Well, I’m highly confident that we will continue the growth of the last 50 years. The Teacher–Scholar model will persist. I’m hopeful and optimistic that we will not lose our interest in teaching—that it will always be a paramount thing. That when we hire people, we will not hire people we don’t think will be effective teachers. That’s very important for me.

I’m greatly intrigued by this STEM idea. I just don’t know where it’s going to go. But we are living in an increasingly complex world. The marriage of biology and engineering which has been going on for some time is just going to get stronger and stronger and stronger. And those problems are going to be really difficult. They’re going to be biological, they’re going to be physical, electrical; they’re going to be ethical. They’re going to involve mechanics. They’re going to involve all kinds of different aspects. And this idea of convergence that we’ve talked about on our campus—not that disciplines converge, not that physics and chemistry become one thing, but that people with physics expertise and with chemistry expertise and with engineering expertise converge together to create teams that are effective in facing real, complex problems—I think that’s an exciting future. My guess is Santa Clara University will go in that direction. And to the extent that we do, I think that if we are able to bring our relatively unusual Jesuit viewpoint and our philosophy of living in the world effectively together with the idea of convergence, I think we can make a contribution that is, if not unique, perhaps unusual.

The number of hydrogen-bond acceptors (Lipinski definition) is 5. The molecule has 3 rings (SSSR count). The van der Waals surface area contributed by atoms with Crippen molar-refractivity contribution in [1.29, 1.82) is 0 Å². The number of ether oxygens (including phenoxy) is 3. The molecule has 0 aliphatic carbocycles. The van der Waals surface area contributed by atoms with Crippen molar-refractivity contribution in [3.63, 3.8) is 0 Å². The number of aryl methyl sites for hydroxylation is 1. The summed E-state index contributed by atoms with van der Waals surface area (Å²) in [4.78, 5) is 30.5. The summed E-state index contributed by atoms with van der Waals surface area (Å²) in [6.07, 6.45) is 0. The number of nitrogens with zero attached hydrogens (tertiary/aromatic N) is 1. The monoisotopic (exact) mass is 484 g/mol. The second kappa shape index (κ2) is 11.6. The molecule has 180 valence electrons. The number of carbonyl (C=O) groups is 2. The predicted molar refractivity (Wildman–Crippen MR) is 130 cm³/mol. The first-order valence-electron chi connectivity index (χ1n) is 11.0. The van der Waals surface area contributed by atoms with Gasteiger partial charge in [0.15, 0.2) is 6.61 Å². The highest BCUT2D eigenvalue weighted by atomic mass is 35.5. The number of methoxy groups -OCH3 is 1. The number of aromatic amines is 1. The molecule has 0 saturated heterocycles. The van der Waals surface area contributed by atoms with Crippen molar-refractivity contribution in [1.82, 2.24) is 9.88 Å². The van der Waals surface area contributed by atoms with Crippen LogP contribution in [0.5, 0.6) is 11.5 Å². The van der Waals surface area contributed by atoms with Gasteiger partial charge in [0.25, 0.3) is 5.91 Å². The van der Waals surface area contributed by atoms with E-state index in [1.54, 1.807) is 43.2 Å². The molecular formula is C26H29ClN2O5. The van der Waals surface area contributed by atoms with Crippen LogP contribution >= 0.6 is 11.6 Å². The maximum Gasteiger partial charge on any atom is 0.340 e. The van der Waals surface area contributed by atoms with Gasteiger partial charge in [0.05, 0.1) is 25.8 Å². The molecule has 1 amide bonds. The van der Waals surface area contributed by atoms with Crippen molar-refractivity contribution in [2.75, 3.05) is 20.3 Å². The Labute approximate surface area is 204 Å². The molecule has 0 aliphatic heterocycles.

Anything else you would want to share?

It’s been fun! It sure beats working for a living.












Professor Healy, doing what he loves best.  Photo: Joanne Lee, SCU Photographer